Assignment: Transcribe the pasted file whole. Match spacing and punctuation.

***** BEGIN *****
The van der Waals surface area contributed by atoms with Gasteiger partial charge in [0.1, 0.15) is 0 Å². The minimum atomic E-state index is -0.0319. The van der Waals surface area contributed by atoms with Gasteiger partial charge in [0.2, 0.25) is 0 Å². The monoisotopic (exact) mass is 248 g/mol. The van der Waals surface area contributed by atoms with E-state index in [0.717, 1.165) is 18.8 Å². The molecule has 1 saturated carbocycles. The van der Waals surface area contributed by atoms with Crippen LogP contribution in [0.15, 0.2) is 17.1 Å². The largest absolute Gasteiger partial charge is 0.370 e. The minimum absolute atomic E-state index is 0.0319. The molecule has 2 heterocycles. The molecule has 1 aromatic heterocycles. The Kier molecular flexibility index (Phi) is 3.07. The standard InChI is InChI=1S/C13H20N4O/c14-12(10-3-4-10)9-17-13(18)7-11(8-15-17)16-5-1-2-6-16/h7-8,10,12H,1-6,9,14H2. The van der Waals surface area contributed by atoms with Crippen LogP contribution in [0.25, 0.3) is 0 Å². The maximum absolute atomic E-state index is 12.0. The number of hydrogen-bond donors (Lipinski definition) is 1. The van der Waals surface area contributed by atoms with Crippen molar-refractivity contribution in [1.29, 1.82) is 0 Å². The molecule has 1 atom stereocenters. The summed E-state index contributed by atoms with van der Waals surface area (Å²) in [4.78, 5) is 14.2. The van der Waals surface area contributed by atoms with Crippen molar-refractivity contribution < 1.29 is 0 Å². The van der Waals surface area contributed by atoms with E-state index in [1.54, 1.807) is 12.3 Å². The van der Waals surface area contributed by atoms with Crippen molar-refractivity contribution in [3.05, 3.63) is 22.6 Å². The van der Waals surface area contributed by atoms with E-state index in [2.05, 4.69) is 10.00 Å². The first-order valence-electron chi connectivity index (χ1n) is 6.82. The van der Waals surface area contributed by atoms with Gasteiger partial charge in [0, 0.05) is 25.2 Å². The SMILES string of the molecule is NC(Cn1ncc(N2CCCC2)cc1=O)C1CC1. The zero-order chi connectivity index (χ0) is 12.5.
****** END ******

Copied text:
The van der Waals surface area contributed by atoms with Gasteiger partial charge in [0.1, 0.15) is 0 Å². The minimum atomic E-state index is -0.0319. The van der Waals surface area contributed by atoms with Gasteiger partial charge in [0.2, 0.25) is 0 Å². The monoisotopic (exact) mass is 248 g/mol. The van der Waals surface area contributed by atoms with E-state index in [0.717, 1.165) is 18.8 Å². The molecule has 1 saturated carbocycles. The van der Waals surface area contributed by atoms with Crippen LogP contribution in [0.15, 0.2) is 17.1 Å². The largest absolute Gasteiger partial charge is 0.370 e. The minimum absolute atomic E-state index is 0.0319. The molecule has 2 heterocycles. The molecule has 1 aromatic heterocycles. The Kier molecular flexibility index (Phi) is 3.07. The standard InChI is InChI=1S/C13H20N4O/c14-12(10-3-4-10)9-17-13(18)7-11(8-15-17)16-5-1-2-6-16/h7-8,10,12H,1-6,9,14H2. The van der Waals surface area contributed by atoms with Crippen LogP contribution in [0.25, 0.3) is 0 Å². The maximum absolute atomic E-state index is 12.0. The number of hydrogen-bond donors (Lipinski definition) is 1. The van der Waals surface area contributed by atoms with Crippen molar-refractivity contribution in [1.29, 1.82) is 0 Å². The molecule has 1 atom stereocenters. The summed E-state index contributed by atoms with van der Waals surface area (Å²) in [4.78, 5) is 14.2. The van der Waals surface area contributed by atoms with Crippen molar-refractivity contribution < 1.29 is 0 Å². The van der Waals surface area contributed by atoms with E-state index in [1.54, 1.807) is 12.3 Å². The van der Waals surface area contributed by atoms with Crippen molar-refractivity contribution in [3.05, 3.63) is 22.6 Å². The van der Waals surface area contributed by atoms with E-state index in [2.05, 4.69) is 10.00 Å². The first-order valence-electron chi connectivity index (χ1n) is 6.82. The van der Waals surface area contributed by atoms with Gasteiger partial charge in [0, 0.05) is 25.2 Å². The SMILES string of the molecule is NC(Cn1ncc(N2CCCC2)cc1=O)C1CC1. The zero-order chi connectivity index (χ0) is 12.5.